Ellinee Bait & Tackle on Paw Paw Lake by Coloma reports pan fishing has stayed steady with most anglers proclaiming that fishing this year has been the best in several years.  Bass fishing has slowed down, but you just have to change your tactics to catch them.  Fish the weed beds and on top the water.  Move a little slower and you should get some results.

St. Joseph Salmon anglers going out on the big lake are catching a mixed bag in 80 feet of water which seemed to be the most consistent.  Some were going well past 130 feet and caught some Coho Spoons, meat rigs, and flies were the ticket.  Perch fishing continues to improve, though the fish seem to be scattered and were caught in 25 to 55 feet.  Pier fishing was slow.

The DNR fishing tip of the week is, How to Catch Bass on Top of the Water.  There is something to be said for seeing a Bass strike your lure with your ow two eyes.

Fishing on top the water for Bass comes down to location and lre selection.  You may want to target areas that provide good cover for the Bass that have a few feet of water over them, such as weed beds, logs, big rocks, etc.Cast a floating lure next to the cover and play with it a bit before reelin it in.

When it comes to lures, select those that float and are designed to resemble the favorite foods of Bass such as frogs.  Top water fishing for Bass works best in low-light conditions such as early in the morning or late in the evening.  For more information on fishing for Bass in Michigan, visit the DNR Michigan Fish and How to Catch Them website.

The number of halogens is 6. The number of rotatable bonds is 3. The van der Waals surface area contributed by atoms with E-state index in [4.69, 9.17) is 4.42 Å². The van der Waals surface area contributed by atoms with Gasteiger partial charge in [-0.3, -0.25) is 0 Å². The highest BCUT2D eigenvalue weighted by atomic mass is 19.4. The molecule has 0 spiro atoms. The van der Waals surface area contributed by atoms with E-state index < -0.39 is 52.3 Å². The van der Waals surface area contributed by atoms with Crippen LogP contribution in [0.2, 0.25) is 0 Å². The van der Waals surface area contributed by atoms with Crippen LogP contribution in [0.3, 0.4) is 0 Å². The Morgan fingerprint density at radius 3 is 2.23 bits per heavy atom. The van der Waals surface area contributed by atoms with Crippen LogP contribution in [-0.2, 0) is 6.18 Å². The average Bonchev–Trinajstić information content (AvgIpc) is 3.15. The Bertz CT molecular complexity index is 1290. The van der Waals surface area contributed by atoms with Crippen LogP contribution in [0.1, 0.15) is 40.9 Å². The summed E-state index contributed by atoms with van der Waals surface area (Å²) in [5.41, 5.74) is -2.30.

August 19 the DNR, Michigan State University, Tower-Kleber Limited Partnership and Sturgeon for Tomorrow will host a Sturgeon Hatchery tours at the Black River Facility.  Tours are free and will run from 10:30 a.m. to 3:00 p.m. at the hatchery located in Cheboygan County on the Upper Black River.  For more information visit www.michigan.gov/sturgeon.

HUNTING

Hunters that applied for a Fall Turkey Hunting License can check your application results by visiting www.michigan.gov/turkey.  On August 21 at 10:00 a.m., those that applied but were not successful will be able to buy remaining turkey licenses online at E-License or anywhere DNR licenses are sold.  August 29 at 10:00 a.m. all remaining licenses are available to anyone, including those who did not apply.